Preparation for the outside world is key for the incarcerated, but both state and federal systems have drastically cut spending on in-prison training over time and often provide little to no support (other than a few dollars and a bus ticket) to offenders upon release.
Unsurprisingly, exiting the prison gates becomes a daunting journey for most of the formerly incarcerated. Men and women, many who return to children they left behind, have lost their social support systems, any legitimate work they may have had, and in too many cases, are deeply in debt with legal and child support fees.
To help these returning citizens on their path back to productive and full lives, we must do more. Local, state and federal agencies spend just a tiny fraction of their criminal justice budgets on resources that empower the formerly incarcerated. Recent research into “what works” in reducing recidivism and easing the re-entry process is severely lacking.
What little does exist suggests that successful re-entry starts behind bars, when prisoners themselves choose to change their lives, learn basic skills, and begin to plan for a life on the outside. Upon release, the most effective programs help returning citizens reconnect with positive social connections, find work and housing immediately, and get and stay both mentally and physically healthy.
One such program, the Prison Entrepreneurship Program in Texas, helps the incarcerated build up their life and business skills on the inside and meets them at the prison gates. From there, returning citizens are connected with family, housing, health care and jobs. Many of the program’s  graduates go on to start their own businesses while only 7% find themselves in trouble with the law within three years. It accomplishes all this without a penny of government money.
That model, which bridges the inside and outside worlds, offers returned citizens hope for the future and an opportunity to change their own lives for the better.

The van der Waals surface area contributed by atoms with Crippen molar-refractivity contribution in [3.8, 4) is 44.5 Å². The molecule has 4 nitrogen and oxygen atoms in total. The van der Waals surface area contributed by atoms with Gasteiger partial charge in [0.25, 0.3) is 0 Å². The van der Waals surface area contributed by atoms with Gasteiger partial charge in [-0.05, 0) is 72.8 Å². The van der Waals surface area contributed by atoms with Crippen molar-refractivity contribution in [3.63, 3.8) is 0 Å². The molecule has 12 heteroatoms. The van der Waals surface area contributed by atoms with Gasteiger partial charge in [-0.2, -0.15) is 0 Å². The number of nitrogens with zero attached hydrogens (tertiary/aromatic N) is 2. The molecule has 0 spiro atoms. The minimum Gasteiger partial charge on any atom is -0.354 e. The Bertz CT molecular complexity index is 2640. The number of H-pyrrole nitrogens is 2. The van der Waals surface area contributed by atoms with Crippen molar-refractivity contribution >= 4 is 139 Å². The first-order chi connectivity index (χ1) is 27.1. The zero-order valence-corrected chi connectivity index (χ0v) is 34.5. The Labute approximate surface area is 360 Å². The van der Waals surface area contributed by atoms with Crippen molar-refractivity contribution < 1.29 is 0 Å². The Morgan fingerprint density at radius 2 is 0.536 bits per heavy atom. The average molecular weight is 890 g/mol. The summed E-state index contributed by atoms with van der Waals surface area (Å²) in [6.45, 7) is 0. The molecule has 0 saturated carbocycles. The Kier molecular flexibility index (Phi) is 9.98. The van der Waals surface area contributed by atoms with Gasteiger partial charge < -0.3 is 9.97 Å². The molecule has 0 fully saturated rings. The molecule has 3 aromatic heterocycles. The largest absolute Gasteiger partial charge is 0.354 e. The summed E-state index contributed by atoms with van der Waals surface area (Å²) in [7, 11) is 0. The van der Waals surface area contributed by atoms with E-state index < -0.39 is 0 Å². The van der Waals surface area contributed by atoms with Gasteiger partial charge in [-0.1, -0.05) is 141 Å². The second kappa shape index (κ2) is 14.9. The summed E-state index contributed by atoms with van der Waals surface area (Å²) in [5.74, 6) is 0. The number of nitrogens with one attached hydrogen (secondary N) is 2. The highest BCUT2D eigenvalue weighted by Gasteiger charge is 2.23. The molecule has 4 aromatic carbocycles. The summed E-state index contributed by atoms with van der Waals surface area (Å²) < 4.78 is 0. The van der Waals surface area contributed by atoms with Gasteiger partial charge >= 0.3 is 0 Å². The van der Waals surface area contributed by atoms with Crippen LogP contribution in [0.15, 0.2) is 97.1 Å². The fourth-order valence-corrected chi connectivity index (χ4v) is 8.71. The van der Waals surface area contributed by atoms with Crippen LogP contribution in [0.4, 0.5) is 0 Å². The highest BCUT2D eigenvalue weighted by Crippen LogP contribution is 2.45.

Neither government nor nonprofits can solve this problem in isolation. Leaders from corporate, philanthropic and faith-based communities must also help returned citizens. In turn, this civil society approach will empower them to help themselves. Let us not forget that they are our neighbors, friends and fellow citizens and deserve the dignity and promise of the American Dream once their sentence is paid.

WFAA in Dallas features PEP!

Sebastian Robertson of WFAA in Dallas came to the Estes Unit on Friday morning, March 4th, and captured the story of one of the business plan finalists.

The Power of PEP

Posted: February 23, 2016 by wamjr60 in About PEP, FastPitch, Graduate Businesses

The PEP Softball Team is sporting brand new compression sleeves with the name of the team’s sponsor on them—The Clutter King.  Justin M. is the proud founder and owner of this business, and is an outside graduate of PEP from 2013.

Justin has always been a hard worker, and upon release from prison in 2012 after serving 4 years for a DWI charge, he was hired by his former employer in Houston.  The first thing he did after getting out was to buy a bike at Academy Sports and Outdoors so that he could ride his bike from I-10 and Antoine to 290 and Pinemont to get to his shift.  He started out on the assembly line and had several promotions over 8 months, and moved from the shop to the front office.  He now is in a management role there and oversees all the raw materials that the business buys and uses in its manufacturing process.